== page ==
I remember one time that I was even more critical of faith-related matters than I am now. I was at a true spiritual crossroads, and shared this with Rich over coffee as we waited for our church service to start. He simply told me, “Follow the Lord and everything else will fall into place.”

When my friends Brandon and Robin were married in Florida in August 2014, it happened to be in the same town in which Rich and Anita were living. I had the chance to meet up with them for lunch, and it was a tremendous blessing. They both told me they were proud of the person I was becoming and that they loved and treasured my parents’ friendship. That last part was special to me, and now especially so because it was the last words I ever heard Rich say in person.

When I received word this morning that Rich passed away, I couldn’t help but remember his words: “Follow the Lord and everything else will fall into place.” I wish he could see that they are starting to, even if it is seven years after he said it. The Lord spoke a word through him that now resonates even stronger today.

I miss you, my friend, and I am thankful for the chance to have crossed paths and shared in life for a time. The promise of meeting back up with you in heaven someday is further incentive to continue serving Jesus Christ and sharing His Gospel with others.

On January 3, it snowed in Centralia

Seminary Hill Natural Area in Centralia was a grateful recipient of Sunday's snowstorm.
Seminary Hill Natural Area in Centralia was a grateful recipient of Sunday’s snowstorm.

I’ve loved snow ever since I was a kid.

Imagine how I felt today at church when our pastor looked outside and announced it was snowing. Most people sitting in the audience cheered and I probably said the loudest “amen.”

After church I had to take a trek around town as the snow fell furiously, coating the city of Centralia in a blanket of white. Within an hour there was easily an inch of snow on the ground, and the weather brought with it a quiet to the downtown area I had not heard during daytime in awhile.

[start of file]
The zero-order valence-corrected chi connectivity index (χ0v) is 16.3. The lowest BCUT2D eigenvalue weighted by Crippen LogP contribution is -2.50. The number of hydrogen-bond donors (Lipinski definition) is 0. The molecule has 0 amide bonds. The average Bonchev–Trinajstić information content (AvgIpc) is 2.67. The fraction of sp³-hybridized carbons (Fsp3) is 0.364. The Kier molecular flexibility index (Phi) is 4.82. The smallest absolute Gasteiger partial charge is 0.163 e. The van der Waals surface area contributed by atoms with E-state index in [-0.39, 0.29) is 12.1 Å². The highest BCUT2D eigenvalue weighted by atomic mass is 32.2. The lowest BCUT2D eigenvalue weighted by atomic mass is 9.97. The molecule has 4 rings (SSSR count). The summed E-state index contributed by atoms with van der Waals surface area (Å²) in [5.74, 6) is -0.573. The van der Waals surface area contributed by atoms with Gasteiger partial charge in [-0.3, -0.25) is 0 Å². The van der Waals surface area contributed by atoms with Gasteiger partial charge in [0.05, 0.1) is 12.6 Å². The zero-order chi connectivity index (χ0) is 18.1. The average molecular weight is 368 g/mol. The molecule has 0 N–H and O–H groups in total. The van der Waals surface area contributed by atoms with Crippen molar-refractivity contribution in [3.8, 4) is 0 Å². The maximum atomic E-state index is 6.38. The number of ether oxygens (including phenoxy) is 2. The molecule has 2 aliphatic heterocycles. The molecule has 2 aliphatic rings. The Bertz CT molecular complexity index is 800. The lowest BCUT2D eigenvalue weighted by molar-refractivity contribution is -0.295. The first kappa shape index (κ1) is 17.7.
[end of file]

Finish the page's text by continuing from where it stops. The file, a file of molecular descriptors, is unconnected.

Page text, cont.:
It doesn’t snow often in Centralia, and when it does it doesn’t usually stick. Today we all got to see both, and it brought a tremendous amount of joy to people I saw.

Here are some of the photos I shot today and tonight, and I hope you enjoy them as much as I enjoyed the time I spent in my favorite weather.

The snow clouds continue to move over Centralia, as seen from Staebler Point.
The snow clouds continue to move over Centralia, as seen from Staebler Point.
Snow flocks fir trees at Staebler Point in the Seminary Hill Natural Area.
Snow flocks fir trees at Staebler Point in the Seminary Hill Natural Area.
Diffused light from snowfall is seen through trees along the Rufus Kiser Trail at the Seminary Hill Natural Area.
Diffused light from snowfall is seen through trees along the Rufus Kiser Trail at the Seminary Hill Natural Area.

Continue reading “On January 3, it snowed in Centralia”

My Favorite Photos of 2015: October Sunset at Mount St. Helens

Mount St. Helens appears to glow amid the landscape as the sunset casts an orange and pink hue on the mountain and clouds in late October.

It’s time to look back on my favorite photos that I shot this past calendar year, and there’s no better place to start than one of my favorite landscapes: that of the Mount St. Helens area.

I am privileged to live about an hour’s drive from the mountain which makes it easy to take a quick trip to a spot where fewer and fewer people converge this time of year. One October Sunday, I grabbed my camera and took off for the mountain, not knowing what lay in store for me that evening.

After spending some time at the Science and Learning Center at Coldwater, I headed back down State Route 504 toward Castle Rock but stopped just a mile west of the Mount St. Helens National Volcanic Monument’s boundary.

That’s where I saw this, off in the distance:

Looking directly west from about one mile west of the Elk Rock Viewpoint on State Route 504, I captured this at a focal length of about 100mm.

I decided to sit and wait for awhile, and it’s a good thing I did because I was then treated to a wonderful scene in which the sun peeked underneath the clouds.

I moved a bit southwest and captured this, with the Toutle River flowing beneath the viewpoint on which I sat.

I realized that if the sunset was doing that to the clouds here, it must be illuminating the mountain pretty well. But my viewpoint didn’t have a mountain view, so I had to run to my car and jet up about a mile eastward back to the Elk Rock viewpoint.

I’m so glad I did.

With only minutes to spare, I arrived at the Elk Rock Viewpoint and stepped to the railing, where I shot a series of photos of the mountain with my zoom lens. But seeing the clouds boil over the mountain and the way the sun was illuminating them, I had to capture a wider shot.

Here it is.

Mount St. Helens is seen to the right, with Mount Adams faintly visible in the distance off to the left as a vibrant sunset illuminates the National Volcanic Monument.